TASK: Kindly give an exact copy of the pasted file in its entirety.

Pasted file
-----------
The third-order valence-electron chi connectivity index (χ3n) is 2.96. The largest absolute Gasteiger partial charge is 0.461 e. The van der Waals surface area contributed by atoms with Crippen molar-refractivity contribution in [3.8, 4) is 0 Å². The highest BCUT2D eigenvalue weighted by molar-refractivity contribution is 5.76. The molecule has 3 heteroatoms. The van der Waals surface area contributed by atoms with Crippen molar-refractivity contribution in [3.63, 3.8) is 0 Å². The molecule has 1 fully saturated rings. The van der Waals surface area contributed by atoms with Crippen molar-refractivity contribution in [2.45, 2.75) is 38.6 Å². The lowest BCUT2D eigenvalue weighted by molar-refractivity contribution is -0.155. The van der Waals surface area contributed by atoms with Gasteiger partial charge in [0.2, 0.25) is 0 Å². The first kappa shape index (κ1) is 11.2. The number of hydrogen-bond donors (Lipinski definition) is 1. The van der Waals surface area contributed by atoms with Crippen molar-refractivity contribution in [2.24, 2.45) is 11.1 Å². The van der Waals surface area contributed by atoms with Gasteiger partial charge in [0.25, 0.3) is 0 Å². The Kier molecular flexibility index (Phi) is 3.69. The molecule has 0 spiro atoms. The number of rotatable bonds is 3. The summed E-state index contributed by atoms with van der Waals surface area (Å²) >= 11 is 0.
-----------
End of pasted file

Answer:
The third-order valence-electron chi connectivity index (χ3n) is 2.96. The largest absolute Gasteiger partial charge is 0.461 e. The van der Waals surface area contributed by atoms with Crippen molar-refractivity contribution in [3.8, 4) is 0 Å². The highest BCUT2D eigenvalue weighted by molar-refractivity contribution is 5.76. The molecule has 3 heteroatoms. The van der Waals surface area contributed by atoms with Crippen molar-refractivity contribution in [3.63, 3.8) is 0 Å². The molecule has 1 fully saturated rings. The van der Waals surface area contributed by atoms with Crippen molar-refractivity contribution in [2.45, 2.75) is 38.6 Å². The lowest BCUT2D eigenvalue weighted by molar-refractivity contribution is -0.155. The van der Waals surface area contributed by atoms with Gasteiger partial charge in [0.2, 0.25) is 0 Å². The first kappa shape index (κ1) is 11.2. The number of hydrogen-bond donors (Lipinski definition) is 1. The van der Waals surface area contributed by atoms with Crippen molar-refractivity contribution in [2.24, 2.45) is 11.1 Å². The van der Waals surface area contributed by atoms with Gasteiger partial charge in [0.25, 0.3) is 0 Å². The Kier molecular flexibility index (Phi) is 3.69. The molecule has 0 spiro atoms. The number of rotatable bonds is 3. The summed E-state index contributed by atoms with van der Waals surface area (Å²) >= 11 is 0.